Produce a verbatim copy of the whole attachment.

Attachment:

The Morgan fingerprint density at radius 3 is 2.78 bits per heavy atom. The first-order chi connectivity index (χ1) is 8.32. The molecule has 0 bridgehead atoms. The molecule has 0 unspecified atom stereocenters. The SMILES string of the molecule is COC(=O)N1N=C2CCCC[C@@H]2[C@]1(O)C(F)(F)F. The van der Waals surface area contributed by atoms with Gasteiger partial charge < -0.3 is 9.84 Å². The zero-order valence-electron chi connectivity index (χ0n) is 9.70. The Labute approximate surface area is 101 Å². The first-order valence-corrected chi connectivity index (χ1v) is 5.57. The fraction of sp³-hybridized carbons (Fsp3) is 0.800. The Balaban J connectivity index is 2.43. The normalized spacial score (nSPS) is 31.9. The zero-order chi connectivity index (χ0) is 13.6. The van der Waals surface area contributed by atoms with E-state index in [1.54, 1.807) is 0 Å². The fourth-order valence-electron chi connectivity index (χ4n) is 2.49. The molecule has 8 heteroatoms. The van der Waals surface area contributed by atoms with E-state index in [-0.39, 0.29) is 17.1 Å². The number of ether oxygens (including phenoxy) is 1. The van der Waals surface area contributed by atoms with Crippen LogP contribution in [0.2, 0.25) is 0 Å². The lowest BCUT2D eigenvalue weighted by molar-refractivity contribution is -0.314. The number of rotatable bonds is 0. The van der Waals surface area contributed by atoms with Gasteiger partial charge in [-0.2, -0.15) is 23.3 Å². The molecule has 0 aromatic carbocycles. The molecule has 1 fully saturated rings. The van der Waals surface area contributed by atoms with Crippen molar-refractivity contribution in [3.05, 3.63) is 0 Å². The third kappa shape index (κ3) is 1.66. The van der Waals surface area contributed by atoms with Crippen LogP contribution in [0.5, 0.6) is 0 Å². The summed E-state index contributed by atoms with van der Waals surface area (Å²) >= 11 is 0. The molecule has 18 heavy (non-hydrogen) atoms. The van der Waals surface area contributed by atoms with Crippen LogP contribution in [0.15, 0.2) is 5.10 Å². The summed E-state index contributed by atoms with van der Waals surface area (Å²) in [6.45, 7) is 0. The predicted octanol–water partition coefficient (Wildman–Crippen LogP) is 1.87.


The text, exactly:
The Morgan fingerprint density at radius 3 is 2.78 bits per heavy atom. The first-order chi connectivity index (χ1) is 8.32. The molecule has 0 bridgehead atoms. The molecule has 0 unspecified atom stereocenters. The SMILES string of the molecule is COC(=O)N1N=C2CCCC[C@@H]2[C@]1(O)C(F)(F)F. The van der Waals surface area contributed by atoms with Gasteiger partial charge < -0.3 is 9.84 Å². The zero-order valence-electron chi connectivity index (χ0n) is 9.70. The Labute approximate surface area is 101 Å². The first-order valence-corrected chi connectivity index (χ1v) is 5.57. The fraction of sp³-hybridized carbons (Fsp3) is 0.800. The Balaban J connectivity index is 2.43. The normalized spacial score (nSPS) is 31.9. The zero-order chi connectivity index (χ0) is 13.6. The van der Waals surface area contributed by atoms with E-state index in [1.54, 1.807) is 0 Å². The fourth-order valence-electron chi connectivity index (χ4n) is 2.49. The molecule has 8 heteroatoms. The van der Waals surface area contributed by atoms with E-state index in [-0.39, 0.29) is 17.1 Å². The number of ether oxygens (including phenoxy) is 1. The van der Waals surface area contributed by atoms with Crippen LogP contribution in [0.2, 0.25) is 0 Å². The lowest BCUT2D eigenvalue weighted by molar-refractivity contribution is -0.314. The number of rotatable bonds is 0. The van der Waals surface area contributed by atoms with Gasteiger partial charge in [-0.2, -0.15) is 23.3 Å². The molecule has 0 aromatic carbocycles. The molecule has 1 fully saturated rings. The van der Waals surface area contributed by atoms with Crippen molar-refractivity contribution in [3.05, 3.63) is 0 Å². The third kappa shape index (κ3) is 1.66. The van der Waals surface area contributed by atoms with Crippen LogP contribution in [0.5, 0.6) is 0 Å². The summed E-state index contributed by atoms with van der Waals surface area (Å²) >= 11 is 0. The molecule has 18 heavy (non-hydrogen) atoms. The van der Waals surface area contributed by atoms with Crippen LogP contribution in [0.15, 0.2) is 5.10 Å². The summed E-state index contributed by atoms with van der Waals surface area (Å²) in [6.45, 7) is 0. The predicted octanol–water partition coefficient (Wildman–Crippen LogP) is 1.87.